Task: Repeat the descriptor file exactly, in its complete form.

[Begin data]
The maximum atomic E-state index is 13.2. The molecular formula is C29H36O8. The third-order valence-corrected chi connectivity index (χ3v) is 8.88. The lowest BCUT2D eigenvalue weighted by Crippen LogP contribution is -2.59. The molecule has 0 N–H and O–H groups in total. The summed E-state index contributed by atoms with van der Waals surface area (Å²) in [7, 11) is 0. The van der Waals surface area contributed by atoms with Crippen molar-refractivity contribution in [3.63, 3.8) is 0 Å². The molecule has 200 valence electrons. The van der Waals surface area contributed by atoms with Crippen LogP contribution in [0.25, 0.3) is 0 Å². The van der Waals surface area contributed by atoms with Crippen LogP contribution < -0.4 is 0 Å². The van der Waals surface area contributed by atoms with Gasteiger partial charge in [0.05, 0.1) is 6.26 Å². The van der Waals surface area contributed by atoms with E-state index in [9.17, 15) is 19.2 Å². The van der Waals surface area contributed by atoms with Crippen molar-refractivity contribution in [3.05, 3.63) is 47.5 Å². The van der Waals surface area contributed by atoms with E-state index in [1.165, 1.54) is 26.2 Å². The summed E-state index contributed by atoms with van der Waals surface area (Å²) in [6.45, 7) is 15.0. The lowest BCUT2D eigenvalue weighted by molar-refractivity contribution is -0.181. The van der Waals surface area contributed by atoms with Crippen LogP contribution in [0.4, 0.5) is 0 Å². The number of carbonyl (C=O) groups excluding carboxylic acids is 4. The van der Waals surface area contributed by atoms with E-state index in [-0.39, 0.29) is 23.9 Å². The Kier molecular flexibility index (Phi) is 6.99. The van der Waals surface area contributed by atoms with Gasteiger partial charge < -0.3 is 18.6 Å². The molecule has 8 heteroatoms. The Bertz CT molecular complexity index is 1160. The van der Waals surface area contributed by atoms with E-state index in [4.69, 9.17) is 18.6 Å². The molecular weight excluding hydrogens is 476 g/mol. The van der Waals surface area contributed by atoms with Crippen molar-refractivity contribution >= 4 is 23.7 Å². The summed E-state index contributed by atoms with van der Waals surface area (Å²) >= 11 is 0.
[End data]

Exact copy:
The maximum atomic E-state index is 13.2. The molecular formula is C29H36O8. The third-order valence-corrected chi connectivity index (χ3v) is 8.88. The lowest BCUT2D eigenvalue weighted by Crippen LogP contribution is -2.59. The molecule has 0 N–H and O–H groups in total. The summed E-state index contributed by atoms with van der Waals surface area (Å²) in [7, 11) is 0. The van der Waals surface area contributed by atoms with Crippen molar-refractivity contribution in [3.63, 3.8) is 0 Å². The molecule has 200 valence electrons. The van der Waals surface area contributed by atoms with Crippen LogP contribution in [0.25, 0.3) is 0 Å². The van der Waals surface area contributed by atoms with Crippen LogP contribution < -0.4 is 0 Å². The van der Waals surface area contributed by atoms with Gasteiger partial charge in [0.05, 0.1) is 6.26 Å². The van der Waals surface area contributed by atoms with E-state index in [9.17, 15) is 19.2 Å². The van der Waals surface area contributed by atoms with Crippen molar-refractivity contribution in [3.05, 3.63) is 47.5 Å². The van der Waals surface area contributed by atoms with E-state index in [1.165, 1.54) is 26.2 Å². The summed E-state index contributed by atoms with van der Waals surface area (Å²) in [6.45, 7) is 15.0. The lowest BCUT2D eigenvalue weighted by molar-refractivity contribution is -0.181. The van der Waals surface area contributed by atoms with Crippen LogP contribution in [0.4, 0.5) is 0 Å². The number of carbonyl (C=O) groups excluding carboxylic acids is 4. The van der Waals surface area contributed by atoms with E-state index in [-0.39, 0.29) is 23.9 Å². The Kier molecular flexibility index (Phi) is 6.99. The van der Waals surface area contributed by atoms with Gasteiger partial charge < -0.3 is 18.6 Å². The molecule has 8 heteroatoms. The Bertz CT molecular complexity index is 1160. The van der Waals surface area contributed by atoms with E-state index in [4.69, 9.17) is 18.6 Å². The molecular weight excluding hydrogens is 476 g/mol. The van der Waals surface area contributed by atoms with Crippen molar-refractivity contribution >= 4 is 23.7 Å². The summed E-state index contributed by atoms with van der Waals surface area (Å²) >= 11 is 0.